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Thread: Wizarding Geography

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    Wizarding Geography

    I'm sorry if this has already been posted some where =S

    Do you think Wizards have the same idea of geographical boundaries as muggles do? I was just wondering for a fic that I'm writing and I wanted a girl to be Spanish (see below question). On a seperate note(my Beauxbatons thread has been locked and I only have one question), how many wizarding schools do you think there are in Europe, would people in Spain for example be able to got to Beauxbatons? If not do you think I could change the boundaries of France slightly to include a bit of Spain?

    Totally random but I was just trying to think of a way for her to be Spanish and still go to Beauxbatons.

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    Try this thread here

    That should give you some idea, or else confuse you even more

    I don't know about European schools, but Krum is Bulgarian and I don't think Durmstrang is based in Bulgaria.

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    It would make sense that the Continent would have multiple wizarding schools. Beauxbatons and Durmstrang are merely the ones we know about. As Carole mentioned, Durmstrang likely invites students from a larger geographical area than Bulgaria, mostly due to the need for an adequate student population to make the institution feasible. The entire population of the nation of Bulgaria is roughly the same as the entire city of London. The population of the British Isles (England, Scotland, both North and South Ireland, and the Isle of Man) is approximately 67 million, and this is the sort of population density necessary to send an average of 40 magical students per year to Hogwarts. Assuming that wizarding schools have student bodies of similar size to that of Hogwarts and that the ratio of magical students to average population is relatively the same, Europe's population of about 731 million would necessitate ten or eleven wizarding schools. In all likelihood, Spain/Portugal would have its own school, and most of the students attending Beauxbatons would be from either France, southern Belgium (as French is one of their official national languages), and the far western region of Switzerland, which is largely Francophone.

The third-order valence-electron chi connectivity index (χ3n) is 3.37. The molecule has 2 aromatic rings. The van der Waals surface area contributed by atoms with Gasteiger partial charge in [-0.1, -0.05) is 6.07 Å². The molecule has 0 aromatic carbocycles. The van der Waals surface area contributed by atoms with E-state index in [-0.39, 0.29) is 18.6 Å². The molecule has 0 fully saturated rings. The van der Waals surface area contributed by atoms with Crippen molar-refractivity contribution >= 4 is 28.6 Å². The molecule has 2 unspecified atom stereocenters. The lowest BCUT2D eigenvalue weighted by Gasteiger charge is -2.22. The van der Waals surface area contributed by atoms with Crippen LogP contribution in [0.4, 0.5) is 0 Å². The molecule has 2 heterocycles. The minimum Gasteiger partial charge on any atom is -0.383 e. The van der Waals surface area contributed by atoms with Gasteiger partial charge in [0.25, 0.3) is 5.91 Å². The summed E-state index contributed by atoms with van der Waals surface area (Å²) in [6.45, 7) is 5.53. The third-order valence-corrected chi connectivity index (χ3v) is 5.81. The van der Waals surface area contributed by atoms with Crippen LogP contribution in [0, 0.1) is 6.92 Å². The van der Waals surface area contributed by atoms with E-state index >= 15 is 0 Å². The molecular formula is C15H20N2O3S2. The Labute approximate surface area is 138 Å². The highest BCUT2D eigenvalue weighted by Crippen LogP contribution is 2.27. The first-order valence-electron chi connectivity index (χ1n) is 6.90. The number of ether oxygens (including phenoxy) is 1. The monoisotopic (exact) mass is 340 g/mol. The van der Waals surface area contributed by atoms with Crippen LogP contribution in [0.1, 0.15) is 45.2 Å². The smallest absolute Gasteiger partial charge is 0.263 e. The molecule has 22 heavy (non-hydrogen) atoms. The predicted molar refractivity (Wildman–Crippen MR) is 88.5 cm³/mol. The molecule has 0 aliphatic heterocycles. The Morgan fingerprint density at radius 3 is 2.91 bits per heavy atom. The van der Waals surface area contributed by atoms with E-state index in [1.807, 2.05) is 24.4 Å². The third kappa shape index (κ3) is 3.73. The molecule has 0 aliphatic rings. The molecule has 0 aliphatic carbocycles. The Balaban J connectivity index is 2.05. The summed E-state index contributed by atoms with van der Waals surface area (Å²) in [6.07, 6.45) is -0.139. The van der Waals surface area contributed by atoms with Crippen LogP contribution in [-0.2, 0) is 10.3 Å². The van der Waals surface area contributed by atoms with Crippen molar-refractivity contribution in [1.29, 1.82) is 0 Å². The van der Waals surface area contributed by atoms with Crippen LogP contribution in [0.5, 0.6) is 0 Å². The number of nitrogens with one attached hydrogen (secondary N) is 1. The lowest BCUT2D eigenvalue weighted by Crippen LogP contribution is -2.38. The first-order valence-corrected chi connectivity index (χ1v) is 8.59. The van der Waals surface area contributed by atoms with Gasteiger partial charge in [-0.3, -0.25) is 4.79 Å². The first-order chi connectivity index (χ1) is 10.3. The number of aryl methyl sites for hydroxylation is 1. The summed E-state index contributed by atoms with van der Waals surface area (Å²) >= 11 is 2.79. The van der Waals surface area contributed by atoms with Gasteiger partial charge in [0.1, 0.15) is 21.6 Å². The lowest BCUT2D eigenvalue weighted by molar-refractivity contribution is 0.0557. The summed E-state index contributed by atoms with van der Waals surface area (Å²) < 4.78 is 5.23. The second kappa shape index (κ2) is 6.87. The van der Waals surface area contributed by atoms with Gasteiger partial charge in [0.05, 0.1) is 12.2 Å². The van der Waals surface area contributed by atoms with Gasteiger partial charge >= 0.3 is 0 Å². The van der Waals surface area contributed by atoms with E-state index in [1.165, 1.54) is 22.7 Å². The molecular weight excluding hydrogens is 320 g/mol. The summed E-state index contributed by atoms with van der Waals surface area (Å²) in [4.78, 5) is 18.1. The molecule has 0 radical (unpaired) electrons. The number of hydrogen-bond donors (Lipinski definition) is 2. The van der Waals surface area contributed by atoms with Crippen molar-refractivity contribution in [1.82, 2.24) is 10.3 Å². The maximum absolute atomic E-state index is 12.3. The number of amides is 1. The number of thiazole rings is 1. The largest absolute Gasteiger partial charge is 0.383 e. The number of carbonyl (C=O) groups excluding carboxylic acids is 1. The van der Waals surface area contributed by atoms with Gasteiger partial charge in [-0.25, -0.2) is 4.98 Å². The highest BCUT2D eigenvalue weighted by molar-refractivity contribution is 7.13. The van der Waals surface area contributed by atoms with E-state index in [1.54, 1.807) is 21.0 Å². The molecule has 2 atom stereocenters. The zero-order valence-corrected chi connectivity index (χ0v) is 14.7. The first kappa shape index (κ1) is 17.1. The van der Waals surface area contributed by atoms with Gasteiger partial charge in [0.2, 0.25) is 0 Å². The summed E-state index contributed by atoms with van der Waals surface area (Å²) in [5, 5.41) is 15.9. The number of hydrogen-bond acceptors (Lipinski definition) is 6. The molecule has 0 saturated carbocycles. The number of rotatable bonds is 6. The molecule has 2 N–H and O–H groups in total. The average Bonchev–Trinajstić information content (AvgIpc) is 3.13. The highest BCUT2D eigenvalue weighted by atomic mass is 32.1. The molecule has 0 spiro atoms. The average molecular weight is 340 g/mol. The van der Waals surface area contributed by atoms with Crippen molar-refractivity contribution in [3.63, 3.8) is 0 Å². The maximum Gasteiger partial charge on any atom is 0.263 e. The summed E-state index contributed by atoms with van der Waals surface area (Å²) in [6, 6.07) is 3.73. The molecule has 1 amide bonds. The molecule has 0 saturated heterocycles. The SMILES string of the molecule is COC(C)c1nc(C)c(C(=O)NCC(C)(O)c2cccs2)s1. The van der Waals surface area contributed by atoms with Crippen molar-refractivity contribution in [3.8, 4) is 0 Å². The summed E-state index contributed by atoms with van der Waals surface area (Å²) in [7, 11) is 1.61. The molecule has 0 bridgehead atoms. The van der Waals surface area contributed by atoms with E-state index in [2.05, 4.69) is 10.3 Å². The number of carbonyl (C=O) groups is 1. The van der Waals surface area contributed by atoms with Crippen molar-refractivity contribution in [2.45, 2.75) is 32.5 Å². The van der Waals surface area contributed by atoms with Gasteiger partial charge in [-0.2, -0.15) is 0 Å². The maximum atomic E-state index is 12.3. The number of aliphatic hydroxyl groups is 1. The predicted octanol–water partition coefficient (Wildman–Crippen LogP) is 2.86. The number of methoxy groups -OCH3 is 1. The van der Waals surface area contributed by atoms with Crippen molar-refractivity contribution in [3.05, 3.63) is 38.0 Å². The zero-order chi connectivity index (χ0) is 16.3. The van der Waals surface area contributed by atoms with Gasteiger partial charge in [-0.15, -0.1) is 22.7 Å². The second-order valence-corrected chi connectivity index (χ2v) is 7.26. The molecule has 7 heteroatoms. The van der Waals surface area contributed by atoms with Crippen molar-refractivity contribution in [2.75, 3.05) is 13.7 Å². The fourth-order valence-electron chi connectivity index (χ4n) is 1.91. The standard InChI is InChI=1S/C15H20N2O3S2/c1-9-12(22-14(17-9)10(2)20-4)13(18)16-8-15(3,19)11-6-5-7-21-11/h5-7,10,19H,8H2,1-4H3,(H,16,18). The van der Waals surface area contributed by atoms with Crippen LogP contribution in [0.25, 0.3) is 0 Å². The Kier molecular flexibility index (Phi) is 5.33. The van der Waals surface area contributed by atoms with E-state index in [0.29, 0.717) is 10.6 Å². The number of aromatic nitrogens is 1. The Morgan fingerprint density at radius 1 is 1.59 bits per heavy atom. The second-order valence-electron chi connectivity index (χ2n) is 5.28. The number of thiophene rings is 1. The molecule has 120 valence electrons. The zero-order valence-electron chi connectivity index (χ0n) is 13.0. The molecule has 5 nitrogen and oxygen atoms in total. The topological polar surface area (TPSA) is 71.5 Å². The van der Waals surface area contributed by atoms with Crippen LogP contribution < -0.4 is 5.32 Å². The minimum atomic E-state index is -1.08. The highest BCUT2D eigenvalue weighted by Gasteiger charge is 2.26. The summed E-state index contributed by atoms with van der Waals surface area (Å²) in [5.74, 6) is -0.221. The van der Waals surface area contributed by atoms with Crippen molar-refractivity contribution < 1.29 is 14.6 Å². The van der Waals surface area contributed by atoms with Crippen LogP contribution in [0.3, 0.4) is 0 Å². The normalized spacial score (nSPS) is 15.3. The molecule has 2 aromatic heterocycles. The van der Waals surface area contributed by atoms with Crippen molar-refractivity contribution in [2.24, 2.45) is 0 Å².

Of course, if you would REALLY like your student to go to Beauxbatons, perhaps one of the student's parents could be employed in some capacity (diplomatic relations, some sort of continental security counsel, etc...time to play!) with the Spanish Ministry of Magic and cause them to need to live in France. I doubt Beauxbatons would turn away a student whose parents live in the country a majority of the time.
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    Haha, my head is spinning. To much confusing history even for a history GCSE student like myself (although that may be down to just finishing a triple lesson of the subject after a double yesterday).
    What I did manage to understand though was that the boundaries are likely to be the same. As for schools though, do you think it's possible for Beauxbatons to accept pupils from Spain and maybe Italy or would there be another school that they would go to?

    Edit I just read Jess's post, I agree about Belgium and Switzerland wizards would go to Beauxbatons. I also want to explore the idea of the possible different schools in Europe, what countries do you think they could be in?
    ~Abi~

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    I just read Jess's post, I agree about Belgium and Switzerland wizards would go to Beauxbatons. I also want to explore the idea of the possible different schools in Europe, what countries do you think they could be in?
    Well, I would say the Germany/Poland border would be your next best bet for another school because it covers Central Europe - this accounts for those who aren't close to Durmstrang, Beauxbatons, or the school you are looking at creating in Spain/Portugal.